City officials on Tuesday laid out $5 million in spending to stabilize, rebuild and provide ongoing assistance to the former and current residents of a South Los Angeles block that was blown up in a failed fireworks detonation by the LAPD bomb squad last year.
That total includes $1,163,000 in LAPD funding already allocated to the recovery. It also includes $3,837,000 to be allocated this fiscal year, including $650,000 in reimbursements to Councilman Curren Price’s district office, which has been working on the recovery since the June 30 explosion in the 700 block of East 27th Street.
More than $1 million would go toward the continued housing of displaced residents through June, while $1,175,000 would go toward continued repairs to damaged properties and $948,000 toward the operation of a neighborhood recovery center.
The $5 million in costs were laid out in a report by the chief legislative analyst, which was submitted to and accepted without comment by the City Council’s economic development committee on Tuesday. The report said the funding could be drawn from the city’s reserve fund, or from funding budgeted in the fiscal 2021-22 budget for “extraordinary liability” costs.
The total cost of the blast to the city remains unclear. The $5 million does not include payments being made from the city’s general fund to settle monetary claims brought by residents and local businesses — nearly 200 of which have been filed with the city.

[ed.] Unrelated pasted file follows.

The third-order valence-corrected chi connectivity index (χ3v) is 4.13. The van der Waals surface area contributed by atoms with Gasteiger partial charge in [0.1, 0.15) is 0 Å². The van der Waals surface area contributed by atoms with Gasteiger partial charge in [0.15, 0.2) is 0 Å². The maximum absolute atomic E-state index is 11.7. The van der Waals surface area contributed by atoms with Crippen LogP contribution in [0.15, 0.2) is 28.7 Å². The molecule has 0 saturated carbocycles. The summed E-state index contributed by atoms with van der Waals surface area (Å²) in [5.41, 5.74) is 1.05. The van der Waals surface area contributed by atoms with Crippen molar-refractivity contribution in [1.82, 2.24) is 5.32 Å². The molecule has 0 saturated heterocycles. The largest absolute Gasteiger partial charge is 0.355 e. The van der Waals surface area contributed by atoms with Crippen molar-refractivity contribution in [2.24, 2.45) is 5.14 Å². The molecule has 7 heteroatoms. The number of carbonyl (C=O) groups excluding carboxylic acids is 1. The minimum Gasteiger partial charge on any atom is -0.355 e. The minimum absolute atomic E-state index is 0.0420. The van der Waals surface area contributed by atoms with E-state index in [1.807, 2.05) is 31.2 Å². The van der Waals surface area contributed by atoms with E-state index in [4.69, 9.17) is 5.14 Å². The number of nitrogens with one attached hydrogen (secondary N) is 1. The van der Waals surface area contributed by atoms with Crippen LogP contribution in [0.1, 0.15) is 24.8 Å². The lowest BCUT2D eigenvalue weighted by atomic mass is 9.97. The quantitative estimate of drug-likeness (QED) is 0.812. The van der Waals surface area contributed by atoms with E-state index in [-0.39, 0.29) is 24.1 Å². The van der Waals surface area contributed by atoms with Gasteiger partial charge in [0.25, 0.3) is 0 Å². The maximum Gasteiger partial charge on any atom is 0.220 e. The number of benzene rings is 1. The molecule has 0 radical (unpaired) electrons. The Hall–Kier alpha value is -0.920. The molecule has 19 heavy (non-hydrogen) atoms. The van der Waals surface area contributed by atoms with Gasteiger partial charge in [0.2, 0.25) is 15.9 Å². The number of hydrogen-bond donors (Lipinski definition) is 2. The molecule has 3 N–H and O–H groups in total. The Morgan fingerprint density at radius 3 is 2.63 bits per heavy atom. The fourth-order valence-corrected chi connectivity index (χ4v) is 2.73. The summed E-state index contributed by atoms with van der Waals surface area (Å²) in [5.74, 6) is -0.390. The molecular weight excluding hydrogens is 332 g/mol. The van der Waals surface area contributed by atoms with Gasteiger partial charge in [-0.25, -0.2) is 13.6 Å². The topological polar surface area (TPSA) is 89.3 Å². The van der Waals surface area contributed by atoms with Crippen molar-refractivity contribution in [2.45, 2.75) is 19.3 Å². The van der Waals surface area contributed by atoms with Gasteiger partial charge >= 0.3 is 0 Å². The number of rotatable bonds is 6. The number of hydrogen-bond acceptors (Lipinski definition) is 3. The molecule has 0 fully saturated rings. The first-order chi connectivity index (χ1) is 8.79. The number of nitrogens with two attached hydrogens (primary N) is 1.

The blast occurred after the LAPD seized a stash of illegal fireworks at a home on the street and then miscalculated its explosive power before detonating it in a blast containment vehicle — destroying that vehicle and nearly 40 others, damaging 35 properties and injuring 17 people.
Two elderly residents of the block died in the following days, which family members have linked to the explosion and the stress and disruption it caused. Officials have said the residents died from other causes.
Residents displaced from their homes and apartments by the blast have been put up in the Level Hotel downtown. Some families were provided $10,000 grants to cover living costs, as well as $2,000 on “Angeleno cards,” debit cards from the mayor’s office used for those in need of assistance.